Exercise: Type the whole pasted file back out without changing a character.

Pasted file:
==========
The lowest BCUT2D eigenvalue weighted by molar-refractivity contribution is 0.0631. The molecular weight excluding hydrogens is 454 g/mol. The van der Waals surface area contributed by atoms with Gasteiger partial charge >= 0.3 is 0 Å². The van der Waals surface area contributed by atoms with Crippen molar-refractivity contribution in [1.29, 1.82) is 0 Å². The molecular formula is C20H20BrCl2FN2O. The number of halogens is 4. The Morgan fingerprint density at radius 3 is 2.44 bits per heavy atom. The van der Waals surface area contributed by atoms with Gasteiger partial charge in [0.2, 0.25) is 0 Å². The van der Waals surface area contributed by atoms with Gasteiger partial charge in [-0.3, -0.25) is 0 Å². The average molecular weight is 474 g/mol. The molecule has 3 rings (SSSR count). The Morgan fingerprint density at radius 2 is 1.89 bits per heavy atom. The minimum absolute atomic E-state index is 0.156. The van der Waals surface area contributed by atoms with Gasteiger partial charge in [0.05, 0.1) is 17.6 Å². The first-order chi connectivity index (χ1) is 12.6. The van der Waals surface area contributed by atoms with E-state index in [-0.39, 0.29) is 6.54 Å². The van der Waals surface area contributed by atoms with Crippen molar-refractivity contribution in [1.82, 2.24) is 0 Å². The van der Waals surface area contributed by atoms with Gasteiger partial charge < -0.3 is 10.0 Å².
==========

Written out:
The lowest BCUT2D eigenvalue weighted by molar-refractivity contribution is 0.0631. The molecular weight excluding hydrogens is 454 g/mol. The van der Waals surface area contributed by atoms with Gasteiger partial charge >= 0.3 is 0 Å². The van der Waals surface area contributed by atoms with Crippen molar-refractivity contribution in [1.29, 1.82) is 0 Å². The molecular formula is C20H20BrCl2FN2O. The number of halogens is 4. The Morgan fingerprint density at radius 3 is 2.44 bits per heavy atom. The van der Waals surface area contributed by atoms with Gasteiger partial charge in [0.2, 0.25) is 0 Å². The van der Waals surface area contributed by atoms with Gasteiger partial charge in [-0.3, -0.25) is 0 Å². The average molecular weight is 474 g/mol. The molecule has 3 rings (SSSR count). The Morgan fingerprint density at radius 2 is 1.89 bits per heavy atom. The minimum absolute atomic E-state index is 0.156. The van der Waals surface area contributed by atoms with Gasteiger partial charge in [0.05, 0.1) is 17.6 Å². The first-order chi connectivity index (χ1) is 12.6. The van der Waals surface area contributed by atoms with E-state index in [-0.39, 0.29) is 6.54 Å². The van der Waals surface area contributed by atoms with Crippen molar-refractivity contribution in [1.82, 2.24) is 0 Å². The van der Waals surface area contributed by atoms with Gasteiger partial charge < -0.3 is 10.0 Å².